There is something intrinsically pleasing to the notion of the familiar and widely-used word ‘cop’ having entered the language in unusual fashion:
What is the origin of the word “cop”? Wikipedia says that it is an acronym for “constable on patrol”. I have personally herd the phrase “citizen on patrol”. However, there’s another story that in early NYC, officers were noted for having copper buttons on their uniforms, so the word “copper” became slang for an officer which gets shortened to “cop”. That actually makes more sense to me, meaning that “constable on patrol” is probably just a backronym to make a derogatory slang term into an acceptable one.
But whatever we may want to believe, it just didn’t happen that way. “Cop” as a slang term for “police officer” is neither a shortening of “constable on patrol” nor of “citizen on patrol.”
We’ve said it before, but it bears saying again: only a few common English words truly have acronymic pedigrees, and virtually all of those date from the latter half of the
The word ‘cop’ also did not enter the slang lexicon as an allusion to the highly polished buttons (which some say were made of copper) on American turn-of-the-century police uniforms or on those worn by the first London police force of the 1820s. It also doesn’t refer to the metal various police badges or shields were made from.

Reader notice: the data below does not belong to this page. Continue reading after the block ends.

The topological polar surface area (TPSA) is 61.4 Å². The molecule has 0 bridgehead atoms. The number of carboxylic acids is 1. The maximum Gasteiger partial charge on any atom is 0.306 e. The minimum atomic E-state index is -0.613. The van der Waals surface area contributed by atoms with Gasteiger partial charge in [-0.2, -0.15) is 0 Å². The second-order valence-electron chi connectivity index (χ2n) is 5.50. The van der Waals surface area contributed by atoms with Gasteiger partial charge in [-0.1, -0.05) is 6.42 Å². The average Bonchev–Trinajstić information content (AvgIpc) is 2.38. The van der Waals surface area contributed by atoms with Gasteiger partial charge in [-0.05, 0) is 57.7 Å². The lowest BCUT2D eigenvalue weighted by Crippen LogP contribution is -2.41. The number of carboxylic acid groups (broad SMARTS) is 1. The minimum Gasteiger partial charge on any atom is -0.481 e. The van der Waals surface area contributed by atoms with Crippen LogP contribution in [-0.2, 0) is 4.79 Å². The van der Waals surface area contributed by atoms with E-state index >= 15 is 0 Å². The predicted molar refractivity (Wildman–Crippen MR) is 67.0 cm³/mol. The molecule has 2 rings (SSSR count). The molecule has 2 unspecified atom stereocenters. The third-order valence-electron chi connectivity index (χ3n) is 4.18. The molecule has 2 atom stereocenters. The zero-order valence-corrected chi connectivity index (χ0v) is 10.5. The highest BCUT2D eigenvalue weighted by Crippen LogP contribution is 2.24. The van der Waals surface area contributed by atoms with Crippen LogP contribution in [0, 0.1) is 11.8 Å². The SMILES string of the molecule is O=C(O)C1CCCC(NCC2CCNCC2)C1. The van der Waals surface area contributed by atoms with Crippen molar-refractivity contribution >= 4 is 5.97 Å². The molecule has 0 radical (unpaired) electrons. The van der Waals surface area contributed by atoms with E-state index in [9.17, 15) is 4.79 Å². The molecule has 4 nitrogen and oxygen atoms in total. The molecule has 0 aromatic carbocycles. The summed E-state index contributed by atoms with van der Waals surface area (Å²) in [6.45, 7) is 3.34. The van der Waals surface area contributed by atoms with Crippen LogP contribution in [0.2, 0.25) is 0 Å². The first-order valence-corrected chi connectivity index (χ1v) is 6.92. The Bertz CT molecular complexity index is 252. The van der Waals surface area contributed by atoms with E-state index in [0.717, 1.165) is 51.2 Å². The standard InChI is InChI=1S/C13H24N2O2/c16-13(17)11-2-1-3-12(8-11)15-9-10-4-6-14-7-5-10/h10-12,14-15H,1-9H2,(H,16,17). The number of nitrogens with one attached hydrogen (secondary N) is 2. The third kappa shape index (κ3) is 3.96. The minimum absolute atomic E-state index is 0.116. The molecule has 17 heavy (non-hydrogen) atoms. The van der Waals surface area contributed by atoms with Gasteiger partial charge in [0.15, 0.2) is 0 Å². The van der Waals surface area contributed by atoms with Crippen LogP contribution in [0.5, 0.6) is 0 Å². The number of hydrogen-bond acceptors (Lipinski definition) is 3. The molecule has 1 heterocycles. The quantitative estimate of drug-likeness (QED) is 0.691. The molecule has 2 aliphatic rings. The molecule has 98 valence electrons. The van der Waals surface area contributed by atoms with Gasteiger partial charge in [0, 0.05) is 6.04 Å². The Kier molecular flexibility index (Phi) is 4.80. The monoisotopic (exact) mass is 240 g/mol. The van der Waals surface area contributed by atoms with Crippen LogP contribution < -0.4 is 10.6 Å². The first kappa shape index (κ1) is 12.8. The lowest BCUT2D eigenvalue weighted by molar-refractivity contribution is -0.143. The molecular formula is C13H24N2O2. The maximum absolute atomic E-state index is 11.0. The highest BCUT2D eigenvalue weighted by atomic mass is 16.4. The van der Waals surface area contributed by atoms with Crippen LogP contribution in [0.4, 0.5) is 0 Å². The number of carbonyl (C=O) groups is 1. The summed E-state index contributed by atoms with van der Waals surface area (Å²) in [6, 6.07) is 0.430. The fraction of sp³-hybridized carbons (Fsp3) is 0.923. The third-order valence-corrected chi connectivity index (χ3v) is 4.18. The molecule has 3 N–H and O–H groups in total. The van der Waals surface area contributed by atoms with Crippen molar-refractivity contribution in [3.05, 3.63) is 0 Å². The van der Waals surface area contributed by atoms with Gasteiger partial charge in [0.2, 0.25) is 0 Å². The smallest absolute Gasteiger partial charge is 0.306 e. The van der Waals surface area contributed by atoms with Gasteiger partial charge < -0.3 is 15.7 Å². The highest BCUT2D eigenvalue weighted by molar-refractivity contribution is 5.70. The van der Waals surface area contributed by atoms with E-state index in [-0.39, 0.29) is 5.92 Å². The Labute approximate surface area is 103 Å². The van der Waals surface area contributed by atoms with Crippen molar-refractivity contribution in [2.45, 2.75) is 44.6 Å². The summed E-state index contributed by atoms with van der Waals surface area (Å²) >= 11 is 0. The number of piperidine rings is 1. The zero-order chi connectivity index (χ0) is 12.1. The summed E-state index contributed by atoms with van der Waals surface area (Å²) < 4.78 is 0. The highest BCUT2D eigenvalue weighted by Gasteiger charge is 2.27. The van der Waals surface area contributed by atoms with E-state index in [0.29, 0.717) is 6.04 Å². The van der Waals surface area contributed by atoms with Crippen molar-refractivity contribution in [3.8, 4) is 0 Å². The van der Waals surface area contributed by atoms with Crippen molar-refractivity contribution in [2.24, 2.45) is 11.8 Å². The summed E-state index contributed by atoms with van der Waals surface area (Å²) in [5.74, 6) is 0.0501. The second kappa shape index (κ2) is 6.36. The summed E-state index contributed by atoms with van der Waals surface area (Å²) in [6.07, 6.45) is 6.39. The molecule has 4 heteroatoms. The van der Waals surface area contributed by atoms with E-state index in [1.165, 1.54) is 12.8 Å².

Instead, the police-specific use of “cop” made its way into the English language in far more languid fashion. “Cop” has long existed as a verb meaning “to take or seize,” but it didn’t begin to make the linguistic shifts necessary to turn it into a casual term for “police officer” until the
Barnhart, Robert K. Chambers Dictionary of Etymology.
New York: Larousse Kingfisher Chambers Inc., 2000. ISBN 0-550-14230-4 (p. 219).
Hendrickson, Robert. Encyclopedia of Word and Phrase Origins.
New York: Facts on File, 1997. ISBN 0-86237-122-7 (p. 175).
The Compact Oxford English Dictionary.
Oxford: Clarendon Press, 1993. ISBN 0-19-861258-3.